Thank you to everyone who shared their stop sign photos over the past week. We have a couple dozen so far. I’m going to post them next week so there’s still time to share yours! Don’t be shy.
From the Unfiltered Aspie File
Last Friday The Scientist and I went to buy dog food. We couldn’t find the usual brand so we were walking around the store browsing when I spotted an employee standing in a doorway near the back. I asked him about the brand I was looking for. He said it had been recalled and we talked about alternative brands. He seemed a little skittish as he said he would show me the brands he’d mentioned but I dismissed it as the usual sort of effect I have on strangers.
When we got out in the parking lot, The Scientist said, “Did you realize that the guy you asked about the dog food was standing in the doorway to the employee bathroom?”
“Uh . . . no?”
“He was drying his hands.”
All I saw was a doorway and a few cartons stacked against the wall, which led me to assume it was a storeroom. No wonder the guy looked so nervous.
For the past few months I’ve been living across from a train station. It’s a small historic depot that still has freight and light rail commuter trains coming through all day and night. When we looked at the apartment, the salesperson cautioned us that the trains are required to blow their whistles as they come through the intersection at the corner. She warned they’d be louder in the front of the building.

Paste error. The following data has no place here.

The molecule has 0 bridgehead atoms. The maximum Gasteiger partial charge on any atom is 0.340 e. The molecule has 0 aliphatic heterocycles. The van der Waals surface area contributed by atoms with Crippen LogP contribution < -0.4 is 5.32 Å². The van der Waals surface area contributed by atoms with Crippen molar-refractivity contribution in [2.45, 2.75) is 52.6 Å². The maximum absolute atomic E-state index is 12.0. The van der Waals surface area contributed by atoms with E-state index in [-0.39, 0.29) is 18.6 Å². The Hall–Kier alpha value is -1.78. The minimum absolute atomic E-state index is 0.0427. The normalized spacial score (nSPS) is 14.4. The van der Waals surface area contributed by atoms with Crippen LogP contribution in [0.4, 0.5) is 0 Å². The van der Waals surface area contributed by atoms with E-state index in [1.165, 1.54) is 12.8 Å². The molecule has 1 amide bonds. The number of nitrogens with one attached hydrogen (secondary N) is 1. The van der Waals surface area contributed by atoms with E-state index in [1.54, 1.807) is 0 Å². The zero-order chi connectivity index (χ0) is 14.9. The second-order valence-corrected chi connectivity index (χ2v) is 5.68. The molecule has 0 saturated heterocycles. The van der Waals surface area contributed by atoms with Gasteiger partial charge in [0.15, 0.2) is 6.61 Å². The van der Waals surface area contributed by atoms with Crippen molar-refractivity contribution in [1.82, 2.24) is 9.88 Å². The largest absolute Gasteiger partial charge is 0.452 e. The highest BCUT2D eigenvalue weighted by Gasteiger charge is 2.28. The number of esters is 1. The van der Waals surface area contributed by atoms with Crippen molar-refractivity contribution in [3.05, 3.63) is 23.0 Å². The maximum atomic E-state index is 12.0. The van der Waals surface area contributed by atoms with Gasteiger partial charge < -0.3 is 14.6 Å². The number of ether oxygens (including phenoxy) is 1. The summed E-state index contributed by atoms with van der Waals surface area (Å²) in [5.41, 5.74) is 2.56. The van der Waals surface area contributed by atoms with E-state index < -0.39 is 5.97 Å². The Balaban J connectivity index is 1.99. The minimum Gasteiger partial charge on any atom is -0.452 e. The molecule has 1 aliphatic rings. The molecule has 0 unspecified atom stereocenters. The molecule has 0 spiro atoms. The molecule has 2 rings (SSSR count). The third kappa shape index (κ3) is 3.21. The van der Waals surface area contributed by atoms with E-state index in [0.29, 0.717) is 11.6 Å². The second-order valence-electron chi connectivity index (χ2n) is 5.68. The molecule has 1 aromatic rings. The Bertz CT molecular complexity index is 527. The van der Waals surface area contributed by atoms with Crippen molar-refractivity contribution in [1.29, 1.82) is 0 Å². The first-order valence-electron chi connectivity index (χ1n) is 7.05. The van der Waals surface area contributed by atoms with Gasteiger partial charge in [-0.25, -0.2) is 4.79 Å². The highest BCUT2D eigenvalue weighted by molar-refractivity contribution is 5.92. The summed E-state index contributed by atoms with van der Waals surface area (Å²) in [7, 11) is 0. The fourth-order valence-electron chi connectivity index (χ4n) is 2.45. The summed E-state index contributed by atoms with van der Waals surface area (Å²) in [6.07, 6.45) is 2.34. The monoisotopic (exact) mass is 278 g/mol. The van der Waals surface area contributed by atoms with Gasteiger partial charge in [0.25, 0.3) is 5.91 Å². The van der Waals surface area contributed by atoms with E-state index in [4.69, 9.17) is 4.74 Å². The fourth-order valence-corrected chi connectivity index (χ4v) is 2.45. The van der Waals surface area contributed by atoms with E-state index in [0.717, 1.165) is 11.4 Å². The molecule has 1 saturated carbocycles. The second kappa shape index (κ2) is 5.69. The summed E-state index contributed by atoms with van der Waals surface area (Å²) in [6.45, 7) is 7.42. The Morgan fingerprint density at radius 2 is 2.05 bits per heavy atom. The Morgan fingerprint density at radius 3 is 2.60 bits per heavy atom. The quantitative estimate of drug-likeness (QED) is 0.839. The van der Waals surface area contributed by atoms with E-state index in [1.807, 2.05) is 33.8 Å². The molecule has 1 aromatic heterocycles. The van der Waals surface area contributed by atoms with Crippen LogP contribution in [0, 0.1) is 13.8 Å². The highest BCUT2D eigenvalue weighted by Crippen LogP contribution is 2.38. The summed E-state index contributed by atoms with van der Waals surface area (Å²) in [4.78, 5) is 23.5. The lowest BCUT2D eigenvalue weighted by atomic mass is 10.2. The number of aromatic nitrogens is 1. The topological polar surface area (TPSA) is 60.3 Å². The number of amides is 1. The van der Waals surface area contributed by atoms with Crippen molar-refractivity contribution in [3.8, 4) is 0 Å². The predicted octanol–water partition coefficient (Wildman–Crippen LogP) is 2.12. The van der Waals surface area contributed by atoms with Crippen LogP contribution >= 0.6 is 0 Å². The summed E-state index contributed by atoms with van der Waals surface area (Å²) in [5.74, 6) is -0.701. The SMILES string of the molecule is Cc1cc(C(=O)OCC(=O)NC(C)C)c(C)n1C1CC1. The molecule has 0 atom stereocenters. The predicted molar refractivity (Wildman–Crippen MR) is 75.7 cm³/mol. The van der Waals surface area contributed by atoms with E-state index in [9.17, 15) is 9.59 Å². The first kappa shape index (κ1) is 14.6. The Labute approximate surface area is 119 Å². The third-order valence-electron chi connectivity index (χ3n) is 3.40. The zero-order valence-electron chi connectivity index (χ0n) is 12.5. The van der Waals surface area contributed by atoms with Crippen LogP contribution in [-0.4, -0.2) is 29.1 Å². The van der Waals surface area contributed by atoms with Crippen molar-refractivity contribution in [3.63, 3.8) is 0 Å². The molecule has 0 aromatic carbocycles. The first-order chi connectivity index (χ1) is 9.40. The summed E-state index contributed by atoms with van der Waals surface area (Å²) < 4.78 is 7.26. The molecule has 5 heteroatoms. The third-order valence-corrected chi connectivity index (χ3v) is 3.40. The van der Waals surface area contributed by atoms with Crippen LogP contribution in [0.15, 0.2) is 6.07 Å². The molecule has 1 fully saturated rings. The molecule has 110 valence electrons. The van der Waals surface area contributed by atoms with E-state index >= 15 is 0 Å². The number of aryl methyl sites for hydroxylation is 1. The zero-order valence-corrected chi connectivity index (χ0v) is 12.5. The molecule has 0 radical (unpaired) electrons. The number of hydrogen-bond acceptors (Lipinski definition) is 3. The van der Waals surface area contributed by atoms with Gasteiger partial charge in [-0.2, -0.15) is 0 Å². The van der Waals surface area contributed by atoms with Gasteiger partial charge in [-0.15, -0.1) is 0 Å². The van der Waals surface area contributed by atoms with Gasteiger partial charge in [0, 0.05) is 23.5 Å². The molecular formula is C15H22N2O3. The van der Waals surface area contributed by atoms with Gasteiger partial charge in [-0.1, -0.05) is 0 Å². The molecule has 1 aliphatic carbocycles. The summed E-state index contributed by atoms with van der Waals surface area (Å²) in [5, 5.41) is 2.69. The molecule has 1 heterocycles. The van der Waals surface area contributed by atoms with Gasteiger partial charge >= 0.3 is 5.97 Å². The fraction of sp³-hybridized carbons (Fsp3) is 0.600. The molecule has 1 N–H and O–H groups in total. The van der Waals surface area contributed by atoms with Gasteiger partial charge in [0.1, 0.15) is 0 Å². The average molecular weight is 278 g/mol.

We ended up at the back of the complex–for reasons that have nothing to do with the trains–but I still hear the whistles plenty loud. I can’t say I mind much. They give a rhythm to the day. And if it’s a freight train and it’s moving fast enough, I can hear the rumble of the engines–two or three usually–and the long line of cars they’re pulling.
Predictably, stereotypically, I’ve always been drawn to trains. The model train set I had as a kid. The big empty echoy boxcars that used to park behind my dad’s workplace. Trains I spied from the backseat, passing in front of our parked car and alongside highways. My first real train ride, through the countryside of a place as foreign and unreal as the new life I’d suddenly stepped into. Then, years later, living in the Southwest, where you can see an entire train at once, a hundred or more cars long, racing beside you on the highway, stretched out across a mesa, end-to-end, small against the infinite sky.
But it wasn’t until recently, standing beside the tracks, that I figured out the attraction for me: patterns and sounds. The resonance of the freight trains. Standing next to the tracks, feeling the rumble resonating in my chest is one of my new favorite sensory treats. That and watching the cars pass. Tankers. Box cars. Flatbeds. Grain cars. If you just stare at one point, you get car-space-car-space-car-space, over and over and over, at regular intervals,six of this kind, ten of that, almost never just one of anything.